Keeping Families Together: Julian Rodriguez Deportation


New London family kept together by their community

New London, Connecticut and surrounding communities were devastated when discovering the pending deportation of Julian Rodriguez. The Columbian immigrant, also husband and father, came to America in 2000 seeking political asylum. Rodriguez was scheduled for deportation on Sept. 12 because of an expired visa.
Rodriguez’s community would not allow this. They fought back.
Hundreds gathered for a rally supporting the Rodriguez family at Parade Plaza in New London. Lillian Kane, a friend of Julian Rodriguez’s son, Santiago Rodriguez, created a petition with over 1,050 supporters to “Keep Julian Rodriguez With His Family.” The efforts made a difference, and Rodriguez can stay in America for another  year.
“I don’t think it’s okay to ever remove someone from their home, and the life they’ve made. It’s definitely not humane to split families apart or parents from their children,” said Kane. “I think there has to be border control to a certain extent but the extremes ICE is going to and the way they are doing it is completely dehumanizing and inhumane.”
Separating families is a current and impending issue today. According to the Department of Homeland Security, 340,056 people (not all a part of separated families) were deported in 2016. Some people believe deportation of immigrants would benefit the United States by reducing crime and opening job opportunities to citizens.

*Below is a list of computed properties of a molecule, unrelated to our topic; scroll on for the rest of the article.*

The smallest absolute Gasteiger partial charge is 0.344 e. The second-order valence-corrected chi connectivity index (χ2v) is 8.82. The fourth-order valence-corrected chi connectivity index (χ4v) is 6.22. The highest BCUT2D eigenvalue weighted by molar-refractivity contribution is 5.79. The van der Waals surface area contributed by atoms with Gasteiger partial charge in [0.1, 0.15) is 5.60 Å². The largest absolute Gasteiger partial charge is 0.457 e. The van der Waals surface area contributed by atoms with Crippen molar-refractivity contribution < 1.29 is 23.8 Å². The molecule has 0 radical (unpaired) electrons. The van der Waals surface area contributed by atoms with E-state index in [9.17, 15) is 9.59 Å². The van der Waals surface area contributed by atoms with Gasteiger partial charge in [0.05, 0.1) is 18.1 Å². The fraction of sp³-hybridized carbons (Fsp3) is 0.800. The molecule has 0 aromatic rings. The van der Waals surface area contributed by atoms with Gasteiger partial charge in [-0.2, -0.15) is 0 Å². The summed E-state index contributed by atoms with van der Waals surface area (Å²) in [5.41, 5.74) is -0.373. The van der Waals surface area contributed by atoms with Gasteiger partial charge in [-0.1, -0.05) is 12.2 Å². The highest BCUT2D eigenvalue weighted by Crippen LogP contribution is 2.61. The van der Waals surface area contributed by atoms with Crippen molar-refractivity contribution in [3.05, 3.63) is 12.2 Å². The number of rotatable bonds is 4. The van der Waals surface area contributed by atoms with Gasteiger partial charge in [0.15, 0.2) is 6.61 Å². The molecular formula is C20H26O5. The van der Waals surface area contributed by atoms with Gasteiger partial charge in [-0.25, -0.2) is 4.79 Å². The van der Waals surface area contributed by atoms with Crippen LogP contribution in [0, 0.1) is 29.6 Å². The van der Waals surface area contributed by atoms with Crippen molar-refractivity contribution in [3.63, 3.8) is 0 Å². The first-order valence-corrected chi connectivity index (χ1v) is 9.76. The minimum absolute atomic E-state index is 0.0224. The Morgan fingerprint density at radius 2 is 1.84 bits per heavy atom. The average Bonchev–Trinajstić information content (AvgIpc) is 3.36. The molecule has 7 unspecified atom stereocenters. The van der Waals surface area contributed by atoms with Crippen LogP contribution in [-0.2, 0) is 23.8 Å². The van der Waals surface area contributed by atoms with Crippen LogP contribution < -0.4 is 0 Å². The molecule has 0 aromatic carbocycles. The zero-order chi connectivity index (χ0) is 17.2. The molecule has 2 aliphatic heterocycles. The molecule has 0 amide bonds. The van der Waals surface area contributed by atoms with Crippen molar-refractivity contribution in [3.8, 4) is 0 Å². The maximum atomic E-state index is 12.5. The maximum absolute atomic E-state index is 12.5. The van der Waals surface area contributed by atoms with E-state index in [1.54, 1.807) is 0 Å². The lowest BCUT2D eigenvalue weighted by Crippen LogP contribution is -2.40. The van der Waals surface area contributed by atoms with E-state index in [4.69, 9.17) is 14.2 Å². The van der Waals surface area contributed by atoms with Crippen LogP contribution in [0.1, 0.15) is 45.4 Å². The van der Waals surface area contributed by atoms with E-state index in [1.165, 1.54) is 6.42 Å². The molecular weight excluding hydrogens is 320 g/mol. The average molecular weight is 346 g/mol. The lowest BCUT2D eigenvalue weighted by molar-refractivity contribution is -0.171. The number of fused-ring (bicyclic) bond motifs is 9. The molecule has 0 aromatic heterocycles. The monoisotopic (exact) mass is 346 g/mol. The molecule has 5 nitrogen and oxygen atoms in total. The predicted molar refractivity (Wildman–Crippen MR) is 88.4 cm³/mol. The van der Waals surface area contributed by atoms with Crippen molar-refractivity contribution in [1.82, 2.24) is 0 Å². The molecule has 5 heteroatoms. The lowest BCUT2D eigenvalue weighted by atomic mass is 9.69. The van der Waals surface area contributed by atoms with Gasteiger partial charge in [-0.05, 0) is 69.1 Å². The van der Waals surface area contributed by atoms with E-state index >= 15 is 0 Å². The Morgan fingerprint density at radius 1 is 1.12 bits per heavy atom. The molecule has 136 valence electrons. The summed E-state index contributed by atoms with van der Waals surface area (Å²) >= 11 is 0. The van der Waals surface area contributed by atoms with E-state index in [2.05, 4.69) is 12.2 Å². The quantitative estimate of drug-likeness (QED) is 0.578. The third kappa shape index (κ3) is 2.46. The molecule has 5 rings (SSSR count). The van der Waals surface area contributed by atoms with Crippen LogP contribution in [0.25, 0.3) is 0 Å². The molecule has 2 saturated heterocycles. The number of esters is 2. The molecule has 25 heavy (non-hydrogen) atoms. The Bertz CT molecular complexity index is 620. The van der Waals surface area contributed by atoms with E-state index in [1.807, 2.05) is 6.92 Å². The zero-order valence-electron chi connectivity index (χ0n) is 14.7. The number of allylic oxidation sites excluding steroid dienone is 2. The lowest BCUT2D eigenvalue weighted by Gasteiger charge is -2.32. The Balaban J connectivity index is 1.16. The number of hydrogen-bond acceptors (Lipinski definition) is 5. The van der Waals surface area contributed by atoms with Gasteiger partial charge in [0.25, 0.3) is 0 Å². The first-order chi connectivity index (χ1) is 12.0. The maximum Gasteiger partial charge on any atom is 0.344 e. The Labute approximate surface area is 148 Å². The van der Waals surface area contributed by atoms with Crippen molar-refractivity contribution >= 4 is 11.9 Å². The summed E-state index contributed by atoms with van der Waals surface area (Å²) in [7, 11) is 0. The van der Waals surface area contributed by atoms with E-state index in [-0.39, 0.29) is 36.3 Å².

For the Rodriguez family, it is important they stay together. 14-year-old Santiago Rodriguez has a rare genetic disease that is being studied by the National Institutes of Health. If Rodriguez’s were to be divided, Santiago and his mother would not have any support.
“Julian is husband to a beautiful and caring woman who I am proud to call my mother. My father cares about his family and is the only one who works a 40-hour job. Without him I would not be able to live my life,” said Santiago Rodriguez. “He’s been the one to always be there for me and help me when I had trouble in school, has helped many people over his lifetime, and he does not deserve to leave this country. He’s paid his taxes and gone to work every single day to provide for his family.”
Due to the extension, Rodriguez can stay for a full year with his family, but according to many the fight is not over.
“I’m relieved he doesn’t have to deal with it right now, but also upset that they can’t solve the problem. That just means that next year he’s going to have to go through the whole process again, which is really upsetting. To help, everyone can talk to politicians who have power, or just support the family on a more local base,” said Kane.
To show support, sign Lillian Kane’s petition or write a letter to a local politician.
“It’s important for young people to make a difference because we are the future. We are who’s next, so it’s important we figure out where we stand, become educated, and be active early on,” said Kane.

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